Hartford Stage scheduled Ah, Wilderness! for its spring 2020 season, then rescheduled it for that fall when Covid struck, then pushed it back a full year when the pandemic persisted. Now, Eugene O’Neill’s only comedy is opening the 2021-22 season.
Way back in BC (Before Covid) the choice seemed a bit odd – an atypical work by America’s most pessimistic playwright as newly appointed artistic director Melia Bensussen’s first production in Hartford, neither stylistically nor thematically adventurous – hardly a bold inaugural statement.
Staging it now, though, creates a new context, and a new opportunity.
Ah, Wilderness! is the anti-Long Day’s Journey into Night. Both are family dramas in which O’Neill looked back on his growing-up years in New London, Connecticut, in the early 20th century. But where that harrowing tragedy was a harsh remembrance of his actual family, headed by an alcoholic father and drug-addled mother, Ah, Wilderness! is a sunny portrait of the family he perhaps wished he could have had. It’s a small-town, middle-class idyll in which problems are easily solved and sins just as easily forgiven.
This nostalgic backward look to a time when things were (supposedly) sweeter and simpler premiered in 1933, in the depths of the Depression. Right now, vaxxed and masked, we’re looking back to the year before last, when theatergoing – and most everything else – was routine and risk-free.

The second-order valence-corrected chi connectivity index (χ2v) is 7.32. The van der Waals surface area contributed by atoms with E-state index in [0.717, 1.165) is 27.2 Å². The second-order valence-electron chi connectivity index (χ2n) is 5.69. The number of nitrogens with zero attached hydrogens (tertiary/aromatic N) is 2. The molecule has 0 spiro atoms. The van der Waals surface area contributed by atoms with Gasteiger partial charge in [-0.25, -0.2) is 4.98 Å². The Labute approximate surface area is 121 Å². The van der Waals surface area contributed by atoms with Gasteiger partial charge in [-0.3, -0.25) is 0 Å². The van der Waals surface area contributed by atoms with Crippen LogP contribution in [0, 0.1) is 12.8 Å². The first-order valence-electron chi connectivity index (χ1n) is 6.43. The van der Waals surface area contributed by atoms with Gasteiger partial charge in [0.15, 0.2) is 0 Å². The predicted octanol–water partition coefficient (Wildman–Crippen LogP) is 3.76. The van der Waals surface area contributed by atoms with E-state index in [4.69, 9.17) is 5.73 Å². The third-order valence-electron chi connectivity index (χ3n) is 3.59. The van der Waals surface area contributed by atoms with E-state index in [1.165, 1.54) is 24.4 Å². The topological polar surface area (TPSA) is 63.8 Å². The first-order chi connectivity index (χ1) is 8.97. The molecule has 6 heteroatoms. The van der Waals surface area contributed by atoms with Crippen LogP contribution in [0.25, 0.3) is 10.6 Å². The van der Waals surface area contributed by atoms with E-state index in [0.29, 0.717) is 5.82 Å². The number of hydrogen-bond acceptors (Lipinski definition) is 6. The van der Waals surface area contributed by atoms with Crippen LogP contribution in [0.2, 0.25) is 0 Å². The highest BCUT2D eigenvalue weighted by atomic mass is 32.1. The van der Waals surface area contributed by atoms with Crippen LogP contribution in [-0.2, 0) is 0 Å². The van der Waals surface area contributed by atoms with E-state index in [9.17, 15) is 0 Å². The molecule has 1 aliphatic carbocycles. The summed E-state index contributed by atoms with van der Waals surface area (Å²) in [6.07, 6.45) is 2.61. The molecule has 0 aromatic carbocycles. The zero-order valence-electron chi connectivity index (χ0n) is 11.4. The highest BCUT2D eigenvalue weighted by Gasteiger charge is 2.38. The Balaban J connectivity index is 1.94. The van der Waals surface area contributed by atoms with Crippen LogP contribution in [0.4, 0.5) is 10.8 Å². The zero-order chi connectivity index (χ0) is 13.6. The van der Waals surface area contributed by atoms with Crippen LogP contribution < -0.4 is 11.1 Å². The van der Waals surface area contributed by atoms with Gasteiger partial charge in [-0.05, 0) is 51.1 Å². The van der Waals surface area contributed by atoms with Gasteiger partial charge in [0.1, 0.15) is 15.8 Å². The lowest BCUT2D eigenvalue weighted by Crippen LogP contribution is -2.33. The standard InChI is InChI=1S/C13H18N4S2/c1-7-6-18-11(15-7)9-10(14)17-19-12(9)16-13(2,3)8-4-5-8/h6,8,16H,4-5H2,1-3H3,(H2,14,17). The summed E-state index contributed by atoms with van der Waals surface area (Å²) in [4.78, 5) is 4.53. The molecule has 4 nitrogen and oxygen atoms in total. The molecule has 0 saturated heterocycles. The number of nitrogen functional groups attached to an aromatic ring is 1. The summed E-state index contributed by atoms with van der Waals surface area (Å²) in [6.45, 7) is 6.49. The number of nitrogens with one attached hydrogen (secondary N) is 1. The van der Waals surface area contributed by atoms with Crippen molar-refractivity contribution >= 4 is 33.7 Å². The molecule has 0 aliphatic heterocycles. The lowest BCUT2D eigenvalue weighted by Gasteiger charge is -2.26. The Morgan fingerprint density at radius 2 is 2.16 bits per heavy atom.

The play takes place in summer 1906, the year O’Neill turned 18. At its center is his stand-in, 17-year-old Richard Miller, a sensitive, moody adolescent given to declaiming romantic poetry and socialist ideals. (The play’s title is drawn from those famous lines in the Rubaiyat: “A jug of wine, a loaf of bread, and Thou / Beside me singing in the Wilderness – / Oh, Wilderness were Paradise enow!”)
Yearning for grown-up adventure, he drinks too much in a seedy bar peopled by painted prostitutes and rumpled salesmen – a setting that turned up later in O’Neill’s The Iceman Cometh – but retains his scruples and virginity. The piece is utterly predictable, in a satisfyingly well-made way.
Here’s the opportunity the production takes. A recent press release stated that “Hartford Stage is on a journey toward greater reconciliation with their past, rooted in exploration of its local history and the multitude of backgrounds and points of view that are present in its community so that they can be more robustly represented in the work on and off the stage.”
In other words, this theater, like so many others across the country, is having a reckoning with the upheavals of the past year-plus and has come to a tardy recognition that Black lives matter, on the stage as on the street.
So, on this stage, Richard is Black, as are his father and baby brother. His mother, older brother and younger sister are white. Muriel, the object of his teenage passion, is played by an Asian American, and two other roles are taken by Latinx performers.